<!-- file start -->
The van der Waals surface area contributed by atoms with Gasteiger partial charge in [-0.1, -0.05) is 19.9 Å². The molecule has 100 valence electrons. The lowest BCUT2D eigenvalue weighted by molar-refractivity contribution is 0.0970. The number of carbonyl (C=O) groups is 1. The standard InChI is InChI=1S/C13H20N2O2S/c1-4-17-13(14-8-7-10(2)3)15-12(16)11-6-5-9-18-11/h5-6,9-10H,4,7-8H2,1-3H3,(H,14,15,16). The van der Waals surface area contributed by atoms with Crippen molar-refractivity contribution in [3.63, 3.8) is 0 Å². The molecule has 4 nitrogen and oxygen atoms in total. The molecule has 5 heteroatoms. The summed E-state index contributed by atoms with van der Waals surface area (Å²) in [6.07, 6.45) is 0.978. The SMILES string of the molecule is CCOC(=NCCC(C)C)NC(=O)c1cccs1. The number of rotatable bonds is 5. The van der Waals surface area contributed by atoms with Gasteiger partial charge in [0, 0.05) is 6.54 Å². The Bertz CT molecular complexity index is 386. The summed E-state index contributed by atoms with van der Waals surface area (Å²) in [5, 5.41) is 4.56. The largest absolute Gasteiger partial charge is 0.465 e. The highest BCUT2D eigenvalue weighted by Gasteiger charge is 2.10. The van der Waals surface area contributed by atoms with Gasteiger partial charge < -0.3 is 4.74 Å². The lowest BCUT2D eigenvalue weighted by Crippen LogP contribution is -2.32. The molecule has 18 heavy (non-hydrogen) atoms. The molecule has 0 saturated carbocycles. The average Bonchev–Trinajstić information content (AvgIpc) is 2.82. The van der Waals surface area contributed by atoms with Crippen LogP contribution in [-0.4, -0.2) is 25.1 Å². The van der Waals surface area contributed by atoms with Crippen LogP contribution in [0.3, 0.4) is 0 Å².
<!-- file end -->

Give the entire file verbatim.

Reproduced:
The van der Waals surface area contributed by atoms with Gasteiger partial charge in [-0.1, -0.05) is 19.9 Å². The molecule has 100 valence electrons. The lowest BCUT2D eigenvalue weighted by molar-refractivity contribution is 0.0970. The number of carbonyl (C=O) groups is 1. The standard InChI is InChI=1S/C13H20N2O2S/c1-4-17-13(14-8-7-10(2)3)15-12(16)11-6-5-9-18-11/h5-6,9-10H,4,7-8H2,1-3H3,(H,14,15,16). The van der Waals surface area contributed by atoms with Crippen molar-refractivity contribution in [3.63, 3.8) is 0 Å². The molecule has 4 nitrogen and oxygen atoms in total. The molecule has 5 heteroatoms. The summed E-state index contributed by atoms with van der Waals surface area (Å²) in [6.07, 6.45) is 0.978. The SMILES string of the molecule is CCOC(=NCCC(C)C)NC(=O)c1cccs1. The number of rotatable bonds is 5. The van der Waals surface area contributed by atoms with Gasteiger partial charge in [0, 0.05) is 6.54 Å². The Bertz CT molecular complexity index is 386. The summed E-state index contributed by atoms with van der Waals surface area (Å²) in [5, 5.41) is 4.56. The largest absolute Gasteiger partial charge is 0.465 e. The highest BCUT2D eigenvalue weighted by Gasteiger charge is 2.10. The van der Waals surface area contributed by atoms with Gasteiger partial charge < -0.3 is 4.74 Å². The lowest BCUT2D eigenvalue weighted by Crippen LogP contribution is -2.32. The molecule has 18 heavy (non-hydrogen) atoms. The molecule has 0 saturated carbocycles. The average Bonchev–Trinajstić information content (AvgIpc) is 2.82. The van der Waals surface area contributed by atoms with Crippen LogP contribution in [-0.4, -0.2) is 25.1 Å². The van der Waals surface area contributed by atoms with Crippen LogP contribution in [0.3, 0.4) is 0 Å².